Titled "Linking Communities, Tourism and Conservation–A Tourism Assessment Process," the new manual offers practitioners with a practical guide for planning ecotourism sites that safeguard a destination's cultural heritage, enhance its natural environment, and improve the welfare of the local population. The manual provides a detailed planning framework and easy-to-use processes for:
"The goal of this new manual is to help determine whether a destination is suitable or unsuitable for sustainable tourism," said Eileen Gutierrez, ecotourism advisor at CI. "In addition, the publication shows how ecotourism can work to benefit conservation and help provide opportunities for local communities."
Containing criteria and principles on how to properly build sustainable and ecotourism developments, the hands-on manual also is a tool for those engaged in applying tourism as a strategy for biodiversity conservation and poverty reduction.
Within the manual are sample worksheets that help practitioners create interview questions, surveys, matrixes, and recommendations that focus on such subjects as involving local stakeholders, attractions inventory, infrastructure and services, market demand analysis, supply and competitiveness, human and institutional capacity, socio-economic, cultural and natural resource use considerations, environmental and biodiversity footprint, and cost benefit analysis.
"This manual was created to help those with limited resources who want to create ecotourism sites in the correct manner," said Kristin Lamoureux, director of the International Institute of Tourism Studies at GW. "But it also is an important tool because it incorporates biodiversity conservation and local community benefits."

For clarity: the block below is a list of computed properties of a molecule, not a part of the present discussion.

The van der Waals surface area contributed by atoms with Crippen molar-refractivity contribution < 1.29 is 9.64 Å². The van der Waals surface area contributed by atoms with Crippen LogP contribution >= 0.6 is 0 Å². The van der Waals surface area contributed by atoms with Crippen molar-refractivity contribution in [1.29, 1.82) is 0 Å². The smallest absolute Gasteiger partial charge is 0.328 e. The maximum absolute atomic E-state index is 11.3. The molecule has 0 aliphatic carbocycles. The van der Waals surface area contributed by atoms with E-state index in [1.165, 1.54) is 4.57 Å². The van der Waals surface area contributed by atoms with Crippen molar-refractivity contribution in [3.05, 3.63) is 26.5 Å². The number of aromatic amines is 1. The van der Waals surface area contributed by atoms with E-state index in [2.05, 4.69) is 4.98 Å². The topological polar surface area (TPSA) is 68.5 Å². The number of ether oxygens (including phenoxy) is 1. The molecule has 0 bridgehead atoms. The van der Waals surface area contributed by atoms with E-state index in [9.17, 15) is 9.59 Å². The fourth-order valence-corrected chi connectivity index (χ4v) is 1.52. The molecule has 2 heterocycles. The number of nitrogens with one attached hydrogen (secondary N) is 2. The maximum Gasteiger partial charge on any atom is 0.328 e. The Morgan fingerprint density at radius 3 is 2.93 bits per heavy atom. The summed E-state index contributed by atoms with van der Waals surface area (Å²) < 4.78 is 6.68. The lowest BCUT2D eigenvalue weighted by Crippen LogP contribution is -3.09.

To obtain a free PDF copy of "Linking Communities, Tourism and Conservation–A Tourism Assessment Process," please send an email to firstname.lastname@example.org.
The biodiversity hotspots are 34 regions worldwide where 75 percent of the planet's most threatened mammals, birds, and amphibians survive within habitat covering just 2.3 percent of the Earth's surface (roughly equivalent to the combined areas of the five largest U.S. states). This habitat originally covered 15.7 percent of the Earth's surface, an area equivalent in size to Russia and Australia combined. New hotspot analysis shows that an estimated 50 percent of all vascular plants and 42 percent of terrestrial vertebrates exist only in these 34 hotspots.
Conservation International (CI) applies innovations in science, economics, policy and community participation to protect the Earth's richest regions of plant and animal diversity and demonstrate that human societies can live harmoniously with nature. Founded in 1987, CI works in more than 40 countries on four continents to help people find economic alternatives without harming their natural environments. For more information about CI, visit www.conservation.org.
International Institute of Tourism Studies at the George Washington University continues to play a leadership role through its global tourism research and academic programs. Today, the business school's Department of Tourism and Hospitality Management and International Institute of Tourism Studies offers academic opportunities in tourism administration, event management, sport management, and sustainable destination management for undergraduate, master's, and professional students.
GW's School of Business prepares students for professional management careers. The depth and variety of its academic and professional programs, including five specialized master's programs, provide rich opportunities for students in the school's core Bachelor of Business Administration, Master of Business Administration and doctoral programs. GW's undergraduate- and graduate-level international business programs rank among the world's best. For more information about GW'' School of Business, visit www.business.gwu.edu
Last reviewed: By John M. Grohol, Psy.D. on 21 Feb 2009
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